By: Mark Lenske

If you’re leader at any level, you may want to listen up.

We hear many explanations of what the experts say makes a great leader: high energy, education, training, leading by example, boldness, inspirational, experience, humility and so on.  These are all valid but one that jumps out at me over and over is simply “listening”.  If you’re a leader in your organization, are you a good listener?

I think listening is a life skill that is very hard for most people.

Whether I’m at home with my family, at work or with customers across the globe, listening is so hard but vital for success.  It has been a challenge for me.  My wife tells me all the time that I’m a fixer.  Give me a problem and I want to fix it by offering my thoughts immediately to make the problem go away.   At times, she says that I just need to be quiet and listen.  She has a point and it’s something I work on daily.  At work, I do my best to listen to customers and fellow employees to understand their points of view and to learn from them.  I find myself wanting to jump and tell them what I think but at times, I just need to pull back and listen.  There is a time and place to offer views and suggestions.


There was an article in the Amusement RC from March 2018 that I felt provided good insight to this topic.  I liked it so much I thought I would share it with you.  Take some time to think about whether or not you are a good listener.  It’s a life skill we should all try to master.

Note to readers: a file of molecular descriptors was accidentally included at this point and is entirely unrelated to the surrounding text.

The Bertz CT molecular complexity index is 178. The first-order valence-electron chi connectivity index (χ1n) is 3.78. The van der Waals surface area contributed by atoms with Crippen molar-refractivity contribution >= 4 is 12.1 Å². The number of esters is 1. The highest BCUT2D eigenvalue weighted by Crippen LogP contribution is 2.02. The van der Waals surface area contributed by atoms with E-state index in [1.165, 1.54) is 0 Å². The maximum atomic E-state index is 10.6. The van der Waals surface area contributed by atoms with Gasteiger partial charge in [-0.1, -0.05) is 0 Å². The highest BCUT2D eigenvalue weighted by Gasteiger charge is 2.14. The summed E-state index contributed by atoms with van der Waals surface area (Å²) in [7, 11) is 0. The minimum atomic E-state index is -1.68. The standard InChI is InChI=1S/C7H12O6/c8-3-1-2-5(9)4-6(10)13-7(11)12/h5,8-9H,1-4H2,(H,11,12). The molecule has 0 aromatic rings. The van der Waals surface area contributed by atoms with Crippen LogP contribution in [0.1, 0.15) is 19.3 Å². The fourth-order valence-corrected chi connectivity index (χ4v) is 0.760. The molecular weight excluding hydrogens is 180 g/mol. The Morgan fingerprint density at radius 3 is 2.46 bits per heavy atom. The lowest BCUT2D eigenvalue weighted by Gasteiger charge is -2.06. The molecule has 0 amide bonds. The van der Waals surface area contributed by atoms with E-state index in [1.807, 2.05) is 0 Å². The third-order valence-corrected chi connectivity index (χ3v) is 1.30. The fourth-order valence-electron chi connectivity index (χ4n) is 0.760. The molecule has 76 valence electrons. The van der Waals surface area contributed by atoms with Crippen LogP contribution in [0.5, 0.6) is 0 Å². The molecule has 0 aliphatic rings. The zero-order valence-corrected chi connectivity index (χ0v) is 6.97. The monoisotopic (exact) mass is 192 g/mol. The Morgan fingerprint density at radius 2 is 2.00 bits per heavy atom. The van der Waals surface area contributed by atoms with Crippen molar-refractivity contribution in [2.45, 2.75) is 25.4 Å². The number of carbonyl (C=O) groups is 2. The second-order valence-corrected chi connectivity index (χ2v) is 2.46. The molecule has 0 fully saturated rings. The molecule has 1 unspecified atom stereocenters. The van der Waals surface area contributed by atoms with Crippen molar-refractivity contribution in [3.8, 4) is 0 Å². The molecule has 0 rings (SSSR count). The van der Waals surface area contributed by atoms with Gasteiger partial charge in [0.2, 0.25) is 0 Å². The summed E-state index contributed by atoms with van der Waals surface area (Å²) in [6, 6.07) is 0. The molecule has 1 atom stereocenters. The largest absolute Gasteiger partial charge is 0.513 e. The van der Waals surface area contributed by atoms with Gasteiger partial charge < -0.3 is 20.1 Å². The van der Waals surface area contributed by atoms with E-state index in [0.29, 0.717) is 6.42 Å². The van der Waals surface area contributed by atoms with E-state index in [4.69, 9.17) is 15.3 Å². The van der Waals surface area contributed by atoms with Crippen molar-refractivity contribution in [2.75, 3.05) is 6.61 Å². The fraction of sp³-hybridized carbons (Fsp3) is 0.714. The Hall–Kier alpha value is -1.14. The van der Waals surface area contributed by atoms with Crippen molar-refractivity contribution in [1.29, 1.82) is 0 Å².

The 5 Purposes of listening:

#1. Mattering. Listen to let others know they matter.

People who feel they matter courageously work to make a difference. Those who feel they don’t matter go through the motions.

  1. What’s important?
  2. What are their hopes or fears?
  3. What do they really want?

You infuse value into others when you attend to their words.

#2. Humility. Listen to humble yourself.

Arrogance talks. Humility listens.

No one can humble you. You must humble yourself. One way to practice humility is to let another speak their mind.

Listening elevates others.

#3. Clarity. Listen to help others find clarity.

Provide opportunity for people to hear their own voice. Those who hear their own voice learn what they really think.

“Seek first to understand, then to be understood.” Stephen R. Covey

#4. Effectiveness. Listen to act effectively.

It’s a waste of energy to solve the wrong problem.

Listen in order to do the right stuff.

#5. Curiosity. Listen to ask a question.

Source: Leadership Freak